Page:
Handbook of State and Local Government Finance

December 1, 1966

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Research Publication No. 7

Foreword
The expenditures and taxes of state and local governments play a major role in American life. State-local governments employed about 7.8 million individuals in 1966, compared with Federal employment (excluding the armed forces) of 2.6 million. State-local purchases of goods and services now exceed those of the Federal government for non-defense purposes. Expenditures of states and localities have been growing more rapidly than population, their 1965 per capita expenditure of $387 was 90 percent larger than in 1955, and their 1965 taxes of $266 per capita were more than 87 percent above the 1955 level.

Money figures, of course, cannot reveal the “flesh and blood” effects. Services provided by state and local governments influence profoundly everyone’s daily life. And our future — as individuals, as families, as communities, and as a nation — will depend in part upon what states and localities do in financing schools, streets, and other governmental functions. The necessary taxes, how-, ever, reduce our ability to buy many private things we need and want. State-local taxes also influence the economic outlook of the communities where we work and live.

Pressures to increase state-local expenditures remain powerful. Why? And why, despite increases in tax rates and the imposition of new taxes which together have increased total yields by about 120 percent in 10 years, does a shortage of money seem to plague states and localities? What are the facts, the problems, the alternatives? Such questions involve complex issues and cannot be answered easily. We can, however, survey the general situation today and discuss some factors which bear upon the choices ahead.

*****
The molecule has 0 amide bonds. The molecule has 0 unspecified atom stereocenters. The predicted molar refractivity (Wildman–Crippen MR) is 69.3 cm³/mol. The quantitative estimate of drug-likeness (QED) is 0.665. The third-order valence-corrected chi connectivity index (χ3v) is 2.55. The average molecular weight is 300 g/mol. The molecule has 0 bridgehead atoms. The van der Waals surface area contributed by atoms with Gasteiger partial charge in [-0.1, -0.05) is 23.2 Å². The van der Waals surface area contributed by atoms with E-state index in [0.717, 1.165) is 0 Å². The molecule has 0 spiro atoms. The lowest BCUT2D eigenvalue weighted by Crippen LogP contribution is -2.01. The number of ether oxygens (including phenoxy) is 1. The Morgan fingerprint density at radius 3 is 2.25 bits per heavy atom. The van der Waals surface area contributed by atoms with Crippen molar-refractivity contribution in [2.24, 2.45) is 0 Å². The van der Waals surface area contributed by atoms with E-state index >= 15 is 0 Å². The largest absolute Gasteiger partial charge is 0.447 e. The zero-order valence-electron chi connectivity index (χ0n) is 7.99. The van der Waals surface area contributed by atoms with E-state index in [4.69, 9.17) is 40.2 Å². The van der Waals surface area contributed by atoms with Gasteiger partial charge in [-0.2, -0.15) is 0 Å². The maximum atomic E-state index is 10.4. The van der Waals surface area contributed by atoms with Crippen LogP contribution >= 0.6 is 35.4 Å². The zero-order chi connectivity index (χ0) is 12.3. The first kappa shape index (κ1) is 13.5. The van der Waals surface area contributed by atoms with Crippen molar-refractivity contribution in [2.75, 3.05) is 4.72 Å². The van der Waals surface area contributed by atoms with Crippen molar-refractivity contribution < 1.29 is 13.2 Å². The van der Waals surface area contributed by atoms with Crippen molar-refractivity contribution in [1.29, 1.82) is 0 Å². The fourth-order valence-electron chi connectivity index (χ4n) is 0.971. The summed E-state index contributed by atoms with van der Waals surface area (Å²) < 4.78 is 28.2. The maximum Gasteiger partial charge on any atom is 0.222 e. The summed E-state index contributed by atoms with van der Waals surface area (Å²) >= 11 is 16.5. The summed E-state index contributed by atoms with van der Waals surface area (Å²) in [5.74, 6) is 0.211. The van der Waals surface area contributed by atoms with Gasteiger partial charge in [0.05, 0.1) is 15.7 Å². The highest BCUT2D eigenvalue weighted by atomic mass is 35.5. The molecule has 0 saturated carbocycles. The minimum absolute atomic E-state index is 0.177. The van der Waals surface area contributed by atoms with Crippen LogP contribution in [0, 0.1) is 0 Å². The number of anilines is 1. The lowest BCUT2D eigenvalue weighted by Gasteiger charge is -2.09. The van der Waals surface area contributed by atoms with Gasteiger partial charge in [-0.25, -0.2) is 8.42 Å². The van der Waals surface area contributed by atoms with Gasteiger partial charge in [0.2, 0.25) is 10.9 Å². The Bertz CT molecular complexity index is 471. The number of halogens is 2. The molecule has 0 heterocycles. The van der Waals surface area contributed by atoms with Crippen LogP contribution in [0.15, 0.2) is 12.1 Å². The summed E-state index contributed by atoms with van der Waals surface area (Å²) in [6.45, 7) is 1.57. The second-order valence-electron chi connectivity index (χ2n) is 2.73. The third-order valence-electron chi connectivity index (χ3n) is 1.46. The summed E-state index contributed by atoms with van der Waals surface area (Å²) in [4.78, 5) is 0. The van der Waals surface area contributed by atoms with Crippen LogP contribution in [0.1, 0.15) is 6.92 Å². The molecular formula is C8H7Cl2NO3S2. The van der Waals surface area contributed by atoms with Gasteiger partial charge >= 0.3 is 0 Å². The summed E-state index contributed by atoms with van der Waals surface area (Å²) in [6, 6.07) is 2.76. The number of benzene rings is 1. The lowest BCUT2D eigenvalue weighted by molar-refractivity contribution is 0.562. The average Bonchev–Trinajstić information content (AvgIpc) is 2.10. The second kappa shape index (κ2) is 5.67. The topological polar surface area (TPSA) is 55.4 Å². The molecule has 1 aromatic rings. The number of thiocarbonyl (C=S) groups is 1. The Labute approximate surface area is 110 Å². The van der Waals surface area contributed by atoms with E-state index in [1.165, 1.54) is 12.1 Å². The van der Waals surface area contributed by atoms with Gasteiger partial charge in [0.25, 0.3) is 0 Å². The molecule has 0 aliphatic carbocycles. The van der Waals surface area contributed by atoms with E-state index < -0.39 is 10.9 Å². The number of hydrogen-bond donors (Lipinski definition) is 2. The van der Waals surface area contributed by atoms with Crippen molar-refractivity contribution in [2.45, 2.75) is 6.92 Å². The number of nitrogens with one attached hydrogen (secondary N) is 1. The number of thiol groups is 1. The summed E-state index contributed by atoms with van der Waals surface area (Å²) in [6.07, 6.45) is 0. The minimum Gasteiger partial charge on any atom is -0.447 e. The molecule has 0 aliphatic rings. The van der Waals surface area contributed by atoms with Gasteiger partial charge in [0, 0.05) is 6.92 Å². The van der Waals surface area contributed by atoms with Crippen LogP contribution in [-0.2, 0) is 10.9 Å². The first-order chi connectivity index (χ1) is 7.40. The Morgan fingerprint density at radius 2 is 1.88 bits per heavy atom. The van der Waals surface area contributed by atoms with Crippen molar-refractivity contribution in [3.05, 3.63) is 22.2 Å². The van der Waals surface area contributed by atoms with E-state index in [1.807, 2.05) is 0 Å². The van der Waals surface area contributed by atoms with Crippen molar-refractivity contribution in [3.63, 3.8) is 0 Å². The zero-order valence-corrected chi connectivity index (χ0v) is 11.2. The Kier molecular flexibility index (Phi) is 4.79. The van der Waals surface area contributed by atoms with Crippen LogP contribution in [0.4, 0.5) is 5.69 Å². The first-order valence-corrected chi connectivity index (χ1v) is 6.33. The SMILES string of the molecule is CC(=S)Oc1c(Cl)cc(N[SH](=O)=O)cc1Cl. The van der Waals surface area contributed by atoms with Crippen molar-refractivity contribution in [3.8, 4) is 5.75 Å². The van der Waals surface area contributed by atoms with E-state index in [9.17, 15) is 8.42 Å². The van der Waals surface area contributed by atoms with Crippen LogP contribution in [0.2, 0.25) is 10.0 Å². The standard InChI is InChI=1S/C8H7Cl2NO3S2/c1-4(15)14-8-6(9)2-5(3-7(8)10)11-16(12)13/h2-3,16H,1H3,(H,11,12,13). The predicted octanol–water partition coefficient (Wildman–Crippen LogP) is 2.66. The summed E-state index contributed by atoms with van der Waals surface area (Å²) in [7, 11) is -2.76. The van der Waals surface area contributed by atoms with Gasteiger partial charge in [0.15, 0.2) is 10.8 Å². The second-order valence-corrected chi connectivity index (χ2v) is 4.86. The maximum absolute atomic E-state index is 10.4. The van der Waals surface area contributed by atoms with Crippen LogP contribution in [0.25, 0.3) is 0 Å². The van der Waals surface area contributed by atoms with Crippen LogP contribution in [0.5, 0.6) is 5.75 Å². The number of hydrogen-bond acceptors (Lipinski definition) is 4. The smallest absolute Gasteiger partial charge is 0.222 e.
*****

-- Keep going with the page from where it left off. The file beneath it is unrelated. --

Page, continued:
This Handbook was prepared as part of the broad research and educational program of the Tax Foundation. Unlike other Foundation studies, however, this rests, not so much upon new research conducted for the specific project as upon my own work extending over many years, supplemented by aid from the Foundation’s staff. I have sought to maintain the Foundation’s standards of objectivity, but at some points there are evaluations and judgments, both implicit and explicit. These are my responsibility. They do not necessarily represent the views of the Foundation staff, or membership.

The Tax Foundation is a private, non -profit organization founded in 1937 to engage in non-partisan research and public education on the fiscal and management aspects of government. Its purpose is to aid in the development of more efficient and economical government. It serves as a national information agency for individuals and organizations concerned with government fiscal problems.


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